Haralson's Off-Season To Do's


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It is the first few days of March when 49ers.com tracks down Parys Haralson, who has just finished a workout back in Atlanta. As a reward for a strenuous training session with former Tennessee Vols teammate and current Dolphins cornerback Jason Allen, the pair swing by a local Chick-fil-A for grilled, not fried, chicken sandwiches. Of course, being a Southerner, Haralson can't escape all of his desires for fattening foods and also picks up a slice of cheesecake.

When he receives some smack for following up his workout with a fast food binge, he replies, "I earned it."* **

In a few short days, Haralson will return to Santa Clara for the start of the 49ers off-season conditioning program, where he hopes his training will lead to rewards that fill more than just his belly.

"I think I've improved and I've learned a lot more about the game, but I'm nowhere near pleased with what I've done in my first two years," said Haralson. "I'm definitely not content. You always want to be the best you are and I know right now I'm not the best that I can be. I'm a whole lot better than what I've shown, I know that. I know what I can do. I'm just excited to show what I can do after having a year under my belt."

Although Haralson actually has two years under his belt, his rookie season was pretty much a wash. Already working from behind as he made the transition from a college defensive end to an outside linebacker, Haralson suffered a foot injury in preseason. A few weeks after returning from that injury, the fifth-round pick tore his pectoral, an injury that ended his season.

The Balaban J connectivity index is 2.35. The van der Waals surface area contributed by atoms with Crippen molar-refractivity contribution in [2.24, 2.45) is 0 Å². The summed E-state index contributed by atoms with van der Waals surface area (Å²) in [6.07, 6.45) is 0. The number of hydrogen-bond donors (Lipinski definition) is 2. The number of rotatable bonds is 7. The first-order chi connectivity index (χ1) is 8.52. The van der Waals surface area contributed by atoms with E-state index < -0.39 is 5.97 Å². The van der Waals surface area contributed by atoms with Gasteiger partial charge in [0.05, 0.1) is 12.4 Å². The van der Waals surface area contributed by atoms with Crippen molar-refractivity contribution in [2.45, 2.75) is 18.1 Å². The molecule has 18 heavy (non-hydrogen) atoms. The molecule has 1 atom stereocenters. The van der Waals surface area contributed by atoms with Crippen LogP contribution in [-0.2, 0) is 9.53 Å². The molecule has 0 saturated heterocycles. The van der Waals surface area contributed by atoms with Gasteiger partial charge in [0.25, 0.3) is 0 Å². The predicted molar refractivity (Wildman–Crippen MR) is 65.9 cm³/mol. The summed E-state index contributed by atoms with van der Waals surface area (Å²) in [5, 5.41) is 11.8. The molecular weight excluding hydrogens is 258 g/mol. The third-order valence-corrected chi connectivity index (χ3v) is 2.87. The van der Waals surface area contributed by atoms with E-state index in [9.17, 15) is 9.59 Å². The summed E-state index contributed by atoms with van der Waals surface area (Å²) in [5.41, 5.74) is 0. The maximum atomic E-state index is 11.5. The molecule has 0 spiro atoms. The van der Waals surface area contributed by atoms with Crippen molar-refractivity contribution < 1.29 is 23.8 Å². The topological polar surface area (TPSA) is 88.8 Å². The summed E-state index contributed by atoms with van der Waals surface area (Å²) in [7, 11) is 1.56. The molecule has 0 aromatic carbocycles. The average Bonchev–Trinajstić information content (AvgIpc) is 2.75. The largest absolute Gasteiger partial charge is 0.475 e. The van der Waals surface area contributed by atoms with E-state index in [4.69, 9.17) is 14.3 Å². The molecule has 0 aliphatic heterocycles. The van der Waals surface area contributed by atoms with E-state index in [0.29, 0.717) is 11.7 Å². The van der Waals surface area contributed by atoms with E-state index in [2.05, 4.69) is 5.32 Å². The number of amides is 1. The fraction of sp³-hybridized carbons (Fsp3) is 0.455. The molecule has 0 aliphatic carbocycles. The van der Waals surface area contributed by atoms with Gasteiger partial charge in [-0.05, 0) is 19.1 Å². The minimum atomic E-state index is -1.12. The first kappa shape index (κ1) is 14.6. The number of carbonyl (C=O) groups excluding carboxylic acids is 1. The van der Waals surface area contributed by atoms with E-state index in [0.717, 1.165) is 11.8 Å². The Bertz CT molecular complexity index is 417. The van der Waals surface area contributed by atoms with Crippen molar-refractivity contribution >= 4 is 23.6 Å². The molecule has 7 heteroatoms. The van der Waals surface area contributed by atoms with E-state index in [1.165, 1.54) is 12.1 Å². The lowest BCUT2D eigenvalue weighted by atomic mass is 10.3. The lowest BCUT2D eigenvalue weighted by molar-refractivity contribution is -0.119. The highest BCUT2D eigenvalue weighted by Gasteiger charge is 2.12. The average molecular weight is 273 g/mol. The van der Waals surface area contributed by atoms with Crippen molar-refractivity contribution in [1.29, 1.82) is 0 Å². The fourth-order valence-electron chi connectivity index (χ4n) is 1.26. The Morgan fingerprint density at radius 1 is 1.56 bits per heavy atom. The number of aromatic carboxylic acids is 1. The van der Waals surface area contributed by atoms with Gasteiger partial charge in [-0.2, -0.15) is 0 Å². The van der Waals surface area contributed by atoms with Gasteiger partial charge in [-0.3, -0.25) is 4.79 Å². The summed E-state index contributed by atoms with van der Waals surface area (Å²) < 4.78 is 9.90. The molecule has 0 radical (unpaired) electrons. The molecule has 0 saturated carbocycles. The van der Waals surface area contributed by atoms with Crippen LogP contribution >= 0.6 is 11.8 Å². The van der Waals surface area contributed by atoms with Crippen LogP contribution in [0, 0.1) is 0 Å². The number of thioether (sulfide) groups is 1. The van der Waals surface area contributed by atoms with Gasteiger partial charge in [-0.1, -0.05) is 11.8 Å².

"My rookie season was very frustrating," said Haralson. "I was trying to learn a new position and then as soon as I felt I was making progress and getting more playing time, an injury would knock me out of the picture."

Following his rookie year, Haralson committed himself to the off-season program, and put in the hard work needed to overcome the injuries and catch up with the rest of his draft class. In addition to his strength and conditioning daily workouts, he put in additional time out on the field working on his pass rush with the 49ers defensive coaching staff.

"I've always felt that my pass rush is the strongest part of my game and I just go out there and try to be as fast and violent coming off the line as I can, but they really worked on my technique," said Haralson. "I worked a lot on using my hands better and I definitely felt that I was able to improve my pass rush."

Haralson finished with 2.5 sacks in 2007, but unfortunately he didn't get to play to the strength of his game all that much with only limited opportunities to rush the passer following the season-ending knee injury to Manny Lawson.

"My role kind of changed when Manny got hurt, and I ended up dropping in coverage more than pass rushing, but I honestly didn't care because I was just excited to have the playing time," said Haralson who would end up starting 11 games and collecting 52 tackles. "Covering routes really wasn't something I was very comfortable with when I started out, but I tried to get better and it did get easier."

One coverage play that wasn't so easy, and still vividly stands out in Haralson's memory, occurred at Monster Park against the Tampa Bay Bucs. Tight end Jerramy Stevens found a wide open spot in the 49ers zone coverage and former 49ers quarterback Jeff Garcia delivered the ball on the money for a 24-yard easy touchdown catch.